If you are being treated with any of the following medications, you should not use vitamin B6 supplements without first talking to your health care provider.
Drugs that reduce levels of B6 in the body -- If you take any of these medications, be sure to get enough B6 in your diet:
Antibiotics, Tetracycline -- All B complex vitamins, including vitamin B6, interfere with the absorption and effectiveness of antibiotic tetracycline. You should take tetracyclien at different times from vitamin B6 and other B vitamins.
Antidepressant Medications -- Taking vitamin B6 supplements may improve the effectiveness of certain tricyclic antidepressants such as nortriptyline (Pamelor), especially in elderly people. Other tricyclic antidepressants include amitriptyline (Elavil), desipramine (Norpramin), and imipramine (Tofranil).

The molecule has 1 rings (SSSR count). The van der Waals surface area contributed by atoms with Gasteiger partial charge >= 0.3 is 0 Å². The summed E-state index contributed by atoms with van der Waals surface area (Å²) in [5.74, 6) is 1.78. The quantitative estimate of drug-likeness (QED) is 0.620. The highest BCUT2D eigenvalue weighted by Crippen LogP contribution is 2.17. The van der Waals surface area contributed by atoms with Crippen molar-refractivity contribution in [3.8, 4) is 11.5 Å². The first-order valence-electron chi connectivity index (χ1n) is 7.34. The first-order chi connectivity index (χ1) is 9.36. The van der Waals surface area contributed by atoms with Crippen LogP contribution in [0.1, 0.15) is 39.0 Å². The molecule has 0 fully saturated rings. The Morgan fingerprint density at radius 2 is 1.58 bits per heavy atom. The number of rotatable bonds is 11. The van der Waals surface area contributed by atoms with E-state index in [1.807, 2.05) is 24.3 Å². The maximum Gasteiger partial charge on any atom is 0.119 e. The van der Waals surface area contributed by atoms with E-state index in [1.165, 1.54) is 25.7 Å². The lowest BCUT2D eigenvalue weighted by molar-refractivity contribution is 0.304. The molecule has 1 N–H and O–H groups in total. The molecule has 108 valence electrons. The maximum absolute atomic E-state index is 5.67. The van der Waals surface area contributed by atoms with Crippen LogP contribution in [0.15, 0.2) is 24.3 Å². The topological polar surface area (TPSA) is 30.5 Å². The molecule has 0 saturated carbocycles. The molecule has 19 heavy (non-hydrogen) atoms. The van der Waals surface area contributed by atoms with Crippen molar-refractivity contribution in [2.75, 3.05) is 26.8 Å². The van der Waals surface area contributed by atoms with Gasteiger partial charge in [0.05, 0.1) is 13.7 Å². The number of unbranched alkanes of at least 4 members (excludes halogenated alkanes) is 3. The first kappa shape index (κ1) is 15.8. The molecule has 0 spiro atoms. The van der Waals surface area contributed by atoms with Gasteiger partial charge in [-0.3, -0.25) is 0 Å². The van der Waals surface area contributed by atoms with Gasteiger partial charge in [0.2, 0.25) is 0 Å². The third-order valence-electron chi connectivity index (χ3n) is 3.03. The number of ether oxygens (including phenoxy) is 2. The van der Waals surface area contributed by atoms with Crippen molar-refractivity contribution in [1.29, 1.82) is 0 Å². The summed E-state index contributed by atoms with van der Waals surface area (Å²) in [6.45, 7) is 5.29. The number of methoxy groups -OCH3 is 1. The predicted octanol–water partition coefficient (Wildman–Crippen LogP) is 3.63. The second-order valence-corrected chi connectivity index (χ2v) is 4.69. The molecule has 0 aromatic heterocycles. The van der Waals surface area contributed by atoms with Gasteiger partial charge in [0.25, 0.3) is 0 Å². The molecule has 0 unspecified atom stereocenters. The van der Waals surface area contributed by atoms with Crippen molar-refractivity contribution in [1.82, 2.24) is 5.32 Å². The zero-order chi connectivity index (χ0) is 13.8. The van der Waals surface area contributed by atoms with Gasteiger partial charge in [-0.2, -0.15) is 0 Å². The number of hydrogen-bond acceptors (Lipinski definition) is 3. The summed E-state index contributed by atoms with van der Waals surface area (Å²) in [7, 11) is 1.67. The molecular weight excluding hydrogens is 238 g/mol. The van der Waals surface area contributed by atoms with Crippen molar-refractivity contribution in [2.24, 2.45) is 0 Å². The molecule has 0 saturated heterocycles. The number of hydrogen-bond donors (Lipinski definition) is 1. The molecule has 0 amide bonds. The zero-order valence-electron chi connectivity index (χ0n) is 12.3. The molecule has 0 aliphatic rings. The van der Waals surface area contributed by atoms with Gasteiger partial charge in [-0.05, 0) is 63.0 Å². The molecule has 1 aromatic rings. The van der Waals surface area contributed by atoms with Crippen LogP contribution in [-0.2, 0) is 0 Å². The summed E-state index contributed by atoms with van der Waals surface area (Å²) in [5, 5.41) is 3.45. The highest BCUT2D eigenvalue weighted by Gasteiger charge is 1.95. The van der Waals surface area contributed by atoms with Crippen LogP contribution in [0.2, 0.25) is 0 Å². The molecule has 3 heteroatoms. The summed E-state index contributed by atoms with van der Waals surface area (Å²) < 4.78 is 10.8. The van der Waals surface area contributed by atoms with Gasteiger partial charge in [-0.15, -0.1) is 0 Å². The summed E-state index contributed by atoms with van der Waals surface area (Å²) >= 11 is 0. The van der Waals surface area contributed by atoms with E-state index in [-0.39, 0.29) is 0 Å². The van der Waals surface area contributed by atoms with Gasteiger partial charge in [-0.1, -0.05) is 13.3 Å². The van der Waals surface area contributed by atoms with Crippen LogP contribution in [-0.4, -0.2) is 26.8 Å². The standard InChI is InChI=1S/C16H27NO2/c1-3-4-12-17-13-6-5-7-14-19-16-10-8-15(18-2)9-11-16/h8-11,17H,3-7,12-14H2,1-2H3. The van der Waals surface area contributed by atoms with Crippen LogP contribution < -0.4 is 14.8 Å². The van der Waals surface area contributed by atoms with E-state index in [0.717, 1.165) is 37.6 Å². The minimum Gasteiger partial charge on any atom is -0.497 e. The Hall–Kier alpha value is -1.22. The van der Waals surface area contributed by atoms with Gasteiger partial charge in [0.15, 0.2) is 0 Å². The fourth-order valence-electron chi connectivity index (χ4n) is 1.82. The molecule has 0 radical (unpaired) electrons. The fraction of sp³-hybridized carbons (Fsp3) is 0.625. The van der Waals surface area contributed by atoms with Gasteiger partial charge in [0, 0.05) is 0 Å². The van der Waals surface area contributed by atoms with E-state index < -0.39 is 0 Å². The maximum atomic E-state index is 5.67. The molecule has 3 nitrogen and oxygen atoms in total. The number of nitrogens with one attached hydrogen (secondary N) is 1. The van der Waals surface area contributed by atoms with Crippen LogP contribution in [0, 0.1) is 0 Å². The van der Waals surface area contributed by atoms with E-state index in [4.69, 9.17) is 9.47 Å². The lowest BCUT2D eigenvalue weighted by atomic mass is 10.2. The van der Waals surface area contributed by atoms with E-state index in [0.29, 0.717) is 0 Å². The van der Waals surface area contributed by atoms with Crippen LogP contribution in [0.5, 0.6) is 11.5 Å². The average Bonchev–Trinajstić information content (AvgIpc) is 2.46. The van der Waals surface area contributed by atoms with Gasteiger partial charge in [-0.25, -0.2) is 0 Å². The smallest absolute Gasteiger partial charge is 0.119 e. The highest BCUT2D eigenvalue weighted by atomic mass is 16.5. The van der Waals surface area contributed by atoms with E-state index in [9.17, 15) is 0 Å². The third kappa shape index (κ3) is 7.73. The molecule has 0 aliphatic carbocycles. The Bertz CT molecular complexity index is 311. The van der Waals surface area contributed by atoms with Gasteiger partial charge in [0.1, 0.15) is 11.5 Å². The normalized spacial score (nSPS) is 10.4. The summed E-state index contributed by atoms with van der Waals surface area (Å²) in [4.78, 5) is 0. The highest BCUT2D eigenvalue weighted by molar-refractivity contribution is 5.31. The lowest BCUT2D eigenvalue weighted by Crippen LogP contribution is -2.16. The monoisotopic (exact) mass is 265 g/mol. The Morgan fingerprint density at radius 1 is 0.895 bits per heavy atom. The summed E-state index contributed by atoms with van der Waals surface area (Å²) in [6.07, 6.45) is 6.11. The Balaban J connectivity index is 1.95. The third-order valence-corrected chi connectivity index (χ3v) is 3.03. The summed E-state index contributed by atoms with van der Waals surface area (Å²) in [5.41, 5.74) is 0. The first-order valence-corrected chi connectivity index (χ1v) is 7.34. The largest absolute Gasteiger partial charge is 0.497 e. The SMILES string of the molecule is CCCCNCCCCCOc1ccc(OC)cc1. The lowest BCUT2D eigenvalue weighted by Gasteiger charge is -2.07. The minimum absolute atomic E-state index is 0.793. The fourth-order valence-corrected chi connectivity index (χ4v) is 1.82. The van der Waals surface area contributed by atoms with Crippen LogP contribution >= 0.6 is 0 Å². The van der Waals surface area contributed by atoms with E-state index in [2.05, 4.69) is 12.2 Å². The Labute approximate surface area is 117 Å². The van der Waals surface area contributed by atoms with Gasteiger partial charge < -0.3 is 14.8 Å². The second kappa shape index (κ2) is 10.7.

On the other hand, antidepressants called monoamine oxidase inhibitors (MAOIs) may reduce blood levels of vitamin B6. Examples of MAOIs include phenelzine (Nardil) and tranylcypromine (Parnate).
Chemotherapy drugs -- Vitamin B6 may reduce certain side effects of 5-fluorouracil and doxorubicin, medications used to treat cancer, without reducing the effectiveness of the chemotherapy. Talk to your doctor before taking any supplement if you are undergoing chemotherapy.
Erythropoietin (EPO) -- Erythropoietin therapy, used to treat severe anemia, may decrease vitamin B6 levels in red blood cells and may require B6 supplementation.
Levodopa (L-dopa)-- Vitamin B6 reduces the effectiveness of levodopa, a medication used to treat Parkinson's disease. However, your doctor may be able to determine a dose of B6 that can help reduce side effects of levodopa without interfering with the drug's action. Taking vitamin B6 along with levodopa should be done only under the strict guidance of a physician.
Phenytoin (Dilantin) -- Vitamin B6 reduces the effectiveness of phenytoin, a medication used to treat seizures.
Pyridoxine; Vitamin B6 (Pyridoxine)
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